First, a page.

Raising Tobacco Purchases To Age 21

www.cdph.ca.gov
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Raising Tobacco Purchases To Age 21

www.cdph.ca.gov

www.cdph.ca.gov

www.cdph.ca.gov

www.cdph.ca.gov

Alex Herman, Sports Recorder

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“Tobacco smoke has been known to trigger and cause sudden heart attacks and deaths. Tobacco smoke contains more than 7,000 chemicals. Smoking has been linked to many cancers including lung, esophagus, larynx, mouth, and many more.”

Recently, on December 20th, 2019 President Donald Trump signed a $1.4 trillion spending package and amendment to the Federal Food, Drug, and Cosmetic Act which immediately raised the minimum age of tobacco product sales that would raise the age for buying tobacco to 21 instead of 18 in the United States. This includes cigarettes, tobacco, and e-cigarettes.

There have already been many states that have raised the minimum age of buying tobacco products to 21 such as AR, CA, CT, DE, HI, IL, ME, MD, MA, NJ, NY, OH, OR, PA, TX, UT, VT, VA and WA. As of December 2019, all of these states, and Washington, DC, and more than 500 cities and towns also have also raised the legal age.

www.wtoc.com

Announcements from Trump administration officials stated that, “the agency would remove all non-tobacco-flavored vaping products from the market” amid  concerns about youth vaping level and outbreaks of vaping-related lung injuries.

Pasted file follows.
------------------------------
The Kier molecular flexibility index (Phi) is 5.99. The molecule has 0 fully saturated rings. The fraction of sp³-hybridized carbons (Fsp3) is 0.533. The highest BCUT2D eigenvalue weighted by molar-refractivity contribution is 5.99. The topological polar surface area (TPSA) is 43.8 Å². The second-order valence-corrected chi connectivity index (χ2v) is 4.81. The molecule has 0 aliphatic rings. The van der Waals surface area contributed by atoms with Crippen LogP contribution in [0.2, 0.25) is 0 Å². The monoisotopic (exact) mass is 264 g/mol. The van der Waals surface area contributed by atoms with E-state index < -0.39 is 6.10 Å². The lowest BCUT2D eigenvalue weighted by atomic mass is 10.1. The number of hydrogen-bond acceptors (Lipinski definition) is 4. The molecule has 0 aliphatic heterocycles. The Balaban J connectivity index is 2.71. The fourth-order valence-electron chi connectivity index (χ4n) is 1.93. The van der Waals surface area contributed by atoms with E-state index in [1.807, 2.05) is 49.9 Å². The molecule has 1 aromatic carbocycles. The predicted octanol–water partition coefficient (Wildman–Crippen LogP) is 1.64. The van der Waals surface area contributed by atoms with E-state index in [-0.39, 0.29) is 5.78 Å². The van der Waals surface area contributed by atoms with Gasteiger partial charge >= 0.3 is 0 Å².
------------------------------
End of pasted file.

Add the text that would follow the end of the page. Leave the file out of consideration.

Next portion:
Nearly all smokers start smoking as kids or young adults, so with the benefit of raising the age limit of tobacco purchases, it’s said that it would, “reduce the likelihood that a high school student will be able to legally purchase tobacco products for other students and underage friends. The age raise would do many different things for our future. It could prevent people from smoking when they’re under 21. Many people will choose not to pick up on smoking, even when they’re of legal age to purchase. It would also “reduce health care costs caused by tobacco use.”
According to a 2015 report from the National Academy of Medicine, nationwide, it could prevent 223,000 deaths among people born between 2000 and 2019, including 50,000 fewer dying from lung cancer, the nation’s leading cancer killer.